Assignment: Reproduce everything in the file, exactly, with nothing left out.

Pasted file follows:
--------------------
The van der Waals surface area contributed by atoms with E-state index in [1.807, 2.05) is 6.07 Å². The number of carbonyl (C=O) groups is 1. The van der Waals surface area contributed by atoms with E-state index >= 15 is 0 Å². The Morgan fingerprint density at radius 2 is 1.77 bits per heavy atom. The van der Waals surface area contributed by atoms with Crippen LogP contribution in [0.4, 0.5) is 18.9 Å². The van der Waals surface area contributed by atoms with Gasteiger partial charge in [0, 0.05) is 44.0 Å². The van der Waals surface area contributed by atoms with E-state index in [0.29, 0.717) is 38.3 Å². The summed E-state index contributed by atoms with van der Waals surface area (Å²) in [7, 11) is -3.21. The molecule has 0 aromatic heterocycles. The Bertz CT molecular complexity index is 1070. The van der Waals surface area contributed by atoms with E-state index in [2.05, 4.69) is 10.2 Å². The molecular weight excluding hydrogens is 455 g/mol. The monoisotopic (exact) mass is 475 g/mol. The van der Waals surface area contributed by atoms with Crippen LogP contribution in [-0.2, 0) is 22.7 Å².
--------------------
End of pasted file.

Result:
The van der Waals surface area contributed by atoms with E-state index in [1.807, 2.05) is 6.07 Å². The number of carbonyl (C=O) groups is 1. The van der Waals surface area contributed by atoms with E-state index >= 15 is 0 Å². The Morgan fingerprint density at radius 2 is 1.77 bits per heavy atom. The van der Waals surface area contributed by atoms with Crippen LogP contribution in [0.4, 0.5) is 18.9 Å². The van der Waals surface area contributed by atoms with Gasteiger partial charge in [0, 0.05) is 44.0 Å². The van der Waals surface area contributed by atoms with E-state index in [0.29, 0.717) is 38.3 Å². The summed E-state index contributed by atoms with van der Waals surface area (Å²) in [7, 11) is -3.21. The molecule has 0 aromatic heterocycles. The Bertz CT molecular complexity index is 1070. The van der Waals surface area contributed by atoms with E-state index in [2.05, 4.69) is 10.2 Å². The molecular weight excluding hydrogens is 455 g/mol. The monoisotopic (exact) mass is 475 g/mol. The van der Waals surface area contributed by atoms with Crippen LogP contribution in [-0.2, 0) is 22.7 Å².